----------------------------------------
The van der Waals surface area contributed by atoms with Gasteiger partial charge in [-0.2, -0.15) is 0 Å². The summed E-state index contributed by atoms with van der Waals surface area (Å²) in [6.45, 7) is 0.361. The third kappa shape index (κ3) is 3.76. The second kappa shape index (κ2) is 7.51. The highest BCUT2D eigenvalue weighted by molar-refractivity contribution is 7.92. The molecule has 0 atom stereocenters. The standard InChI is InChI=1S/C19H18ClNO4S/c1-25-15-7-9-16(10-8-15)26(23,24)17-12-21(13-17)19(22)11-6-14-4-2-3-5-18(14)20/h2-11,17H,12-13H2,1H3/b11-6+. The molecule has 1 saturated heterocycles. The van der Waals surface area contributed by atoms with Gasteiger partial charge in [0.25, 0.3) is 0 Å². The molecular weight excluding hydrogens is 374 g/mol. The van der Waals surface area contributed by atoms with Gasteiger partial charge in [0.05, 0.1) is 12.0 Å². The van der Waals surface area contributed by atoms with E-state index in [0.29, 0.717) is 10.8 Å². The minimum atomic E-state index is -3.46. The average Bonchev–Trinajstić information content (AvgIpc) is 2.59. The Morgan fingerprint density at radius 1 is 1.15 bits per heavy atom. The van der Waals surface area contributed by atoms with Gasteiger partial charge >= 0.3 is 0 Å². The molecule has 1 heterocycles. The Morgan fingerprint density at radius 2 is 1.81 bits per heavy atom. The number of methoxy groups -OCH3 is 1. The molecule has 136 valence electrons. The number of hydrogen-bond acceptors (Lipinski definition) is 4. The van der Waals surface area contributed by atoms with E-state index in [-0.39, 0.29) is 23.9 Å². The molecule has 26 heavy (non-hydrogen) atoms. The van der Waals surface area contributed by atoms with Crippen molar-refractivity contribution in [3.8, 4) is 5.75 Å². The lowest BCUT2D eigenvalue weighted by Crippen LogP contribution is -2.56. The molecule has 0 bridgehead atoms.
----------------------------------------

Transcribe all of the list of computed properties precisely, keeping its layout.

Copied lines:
The van der Waals surface area contributed by atoms with Gasteiger partial charge in [-0.2, -0.15) is 0 Å². The summed E-state index contributed by atoms with van der Waals surface area (Å²) in [6.45, 7) is 0.361. The third kappa shape index (κ3) is 3.76. The second kappa shape index (κ2) is 7.51. The highest BCUT2D eigenvalue weighted by molar-refractivity contribution is 7.92. The molecule has 0 atom stereocenters. The standard InChI is InChI=1S/C19H18ClNO4S/c1-25-15-7-9-16(10-8-15)26(23,24)17-12-21(13-17)19(22)11-6-14-4-2-3-5-18(14)20/h2-11,17H,12-13H2,1H3/b11-6+. The molecule has 1 saturated heterocycles. The van der Waals surface area contributed by atoms with Gasteiger partial charge in [0.25, 0.3) is 0 Å². The molecular weight excluding hydrogens is 374 g/mol. The van der Waals surface area contributed by atoms with Gasteiger partial charge in [0.05, 0.1) is 12.0 Å². The van der Waals surface area contributed by atoms with E-state index in [0.29, 0.717) is 10.8 Å². The minimum atomic E-state index is -3.46. The average Bonchev–Trinajstić information content (AvgIpc) is 2.59. The Morgan fingerprint density at radius 1 is 1.15 bits per heavy atom. The van der Waals surface area contributed by atoms with Gasteiger partial charge >= 0.3 is 0 Å². The molecule has 1 heterocycles. The Morgan fingerprint density at radius 2 is 1.81 bits per heavy atom. The number of methoxy groups -OCH3 is 1. The molecule has 136 valence electrons. The number of hydrogen-bond acceptors (Lipinski definition) is 4. The van der Waals surface area contributed by atoms with E-state index in [-0.39, 0.29) is 23.9 Å². The molecule has 26 heavy (non-hydrogen) atoms. The van der Waals surface area contributed by atoms with Crippen molar-refractivity contribution in [3.8, 4) is 5.75 Å². The lowest BCUT2D eigenvalue weighted by Crippen LogP contribution is -2.56. The molecule has 0 bridgehead atoms.